25 Jul New definition of Public Charge may disqualify many immigrants
The Trump administration is quietly attempting to revamp the U.S. immigration system by circumventing Congress and changing the nation’s immigration policies through new federal regulations. The administration has always favored a significant reduction in legal immigration and has pursued that goal through multiple avenues: admitting fewer refugees, cutting Temporary Protected Status for several countries, and asking Congress to reduce the number of available family visas. In August 2017, the administration supported the RAISE Act—which sought, among other goals, to drastically cut family immigration and eliminate the Diversity Visa.
Now, the administration could significantly restrict family-based admissions by adding to the circumstances under which a non-U.S. citizen is deemed a “public charge”—meaning someone who depends on government means-tested benefits or is likely to depend upon these benefits in the future. Being a public charge is grounds for inadmissibility into the country, and—depending on how far the administration wants to take this—might even become grounds for deportation as well.
An immigrant would be considered a public charge if any of his or her dependents—regardless of whether the dependents are U.S. citizens—are utilizing or might utilize benefit programs.
Being a public charge would no longer be defined only by utilization or possible utilization of cash benefits like Temporary Assistance for Needy Families (TANF), Supplemental Security Income (SSI), and General Assistance (GA). If the policy is implemented, an immigrant would also be considered a public charge if he or she utilized (or might have to utilize) non-cash benefits such as Supplemental Nutrition Assistance Program (SNAP), Medicaid, and Children’s Health Insurance Program (CHIP).
An immigrant would be labeled a public charge if he or she had received any benefits in the past 36 months—not just currently or possibly in the future.
An immigrant would be a public charge for receiving benefits in any amount; not just being primarily dependent on those benefits, which is the case now.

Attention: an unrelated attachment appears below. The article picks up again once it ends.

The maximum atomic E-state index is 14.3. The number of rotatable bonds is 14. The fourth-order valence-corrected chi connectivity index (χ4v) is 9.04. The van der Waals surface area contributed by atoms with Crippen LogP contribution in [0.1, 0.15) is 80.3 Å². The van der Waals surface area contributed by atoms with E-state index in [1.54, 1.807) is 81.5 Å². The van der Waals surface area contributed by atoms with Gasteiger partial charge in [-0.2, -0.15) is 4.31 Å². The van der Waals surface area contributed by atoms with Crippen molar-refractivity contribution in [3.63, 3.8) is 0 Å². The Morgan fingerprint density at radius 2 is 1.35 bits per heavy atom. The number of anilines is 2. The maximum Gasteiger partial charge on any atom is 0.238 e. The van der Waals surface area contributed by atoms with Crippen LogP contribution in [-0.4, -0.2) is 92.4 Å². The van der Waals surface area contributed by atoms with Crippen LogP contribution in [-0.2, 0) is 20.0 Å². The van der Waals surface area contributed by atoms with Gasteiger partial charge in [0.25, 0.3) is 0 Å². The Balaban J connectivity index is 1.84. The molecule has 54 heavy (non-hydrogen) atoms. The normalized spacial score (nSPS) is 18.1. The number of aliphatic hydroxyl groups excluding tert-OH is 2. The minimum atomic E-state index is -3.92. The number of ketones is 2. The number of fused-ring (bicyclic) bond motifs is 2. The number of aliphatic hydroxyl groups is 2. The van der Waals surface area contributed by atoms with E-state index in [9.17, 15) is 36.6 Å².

If these measures are translated into federal regulations, the share of immigrants who would qualify as a public charge would skyrocket.
According to the Migration Policy Institute (MPI), 1.1 million immigrants would have been unable to become Lawful Permanent Residents (LPRs) in Fiscal Year (FY) 2017 under this proposed expansion. Just over half of these consisted of new arrivals to the country, while the rest were adjustments of status by immigrants who were already in the United States under a different status.
- On July 12, 2018, we received an approval of naturalization application for a client who has an approved waiver of misrepresentation.
- On July 5, 2018, we received an approval of naturalization application for a client who had a criminal case that was cleared and closed.
- On April 18, 2018, we received a grant of waiver from Immigration Court for a husband and wife client who made a misrepresentation of their marital status but has no criminal records, has long residence and strong family ties in the U.S.
- On April 12, 2018, the Immigration Judge in San Francisco approved a waiver of misrepresentation in applying for a visa for our client who has been in the U.S. for 26 years, no criminal record and strong family ties in the U.S.
- On April 3, 2018, we received an approval from USCIS for a U visa for a client who was a victim of crime.
- For the month ending March 31, 2018, we received approvals for four naturalization applications.
- For the week ending March 31, 2018, we received approvals of six Adjustment of Status, two Application to Remove Condition on Residence and two Renewal of Green Card approvals.
- On March 9, 2018, we received an approval from USCIS for adjustment of status for a client who was abused by her spouse. The I-601 waiver was approved based on extreme hardship.
- On February 15, 2018, we received a grant from Immigration Judge for a waiver of misrepresentation for a client who has been in the U.S. for long period of time.
- For the week ending February 9, 2018, we received approvals of one I-485, one N-400, one I-90 and one I-751.
- On January 12, 2018, we received an approval of immigrant visa at the U.S. Consulate Manila for an alien who applied for I-601-A as one who entered as a seaman.
- On January 10, 2018, we received an approval form USCIS of a self petition for abused spouse based on same sex marriage.
- On January 3, 2018, we received an approval from the Immigration Court for a waiver of misrepresentation for a client who was charged with misrepresentation in marriage;
- On December 15, 2017, we received an approval from USCIS for an adjustment of status for same sex marriage for an applicant who entered without inspection but has Sec. 245 (i).
- On November 16, 2017, we received an approval from Immigration Court for a waiver of misrepresentation for entering as single daughter of U.S. citizen but actually married.
If you have immigration problems the Law Offices of Crispin C. Lozano can help you find a solution before your problem gets worse which could lead to deportation and family separation.
Crispin Caday Lozano, Esq. is an active member of the State Bar of California, the American Immigration Lawyers Association and San Francisco Trial Lawyers Association. He specializes in immigration law and personal injury. For free consultation email or call (firstname.lastname@example.org / 1-877-456-9266)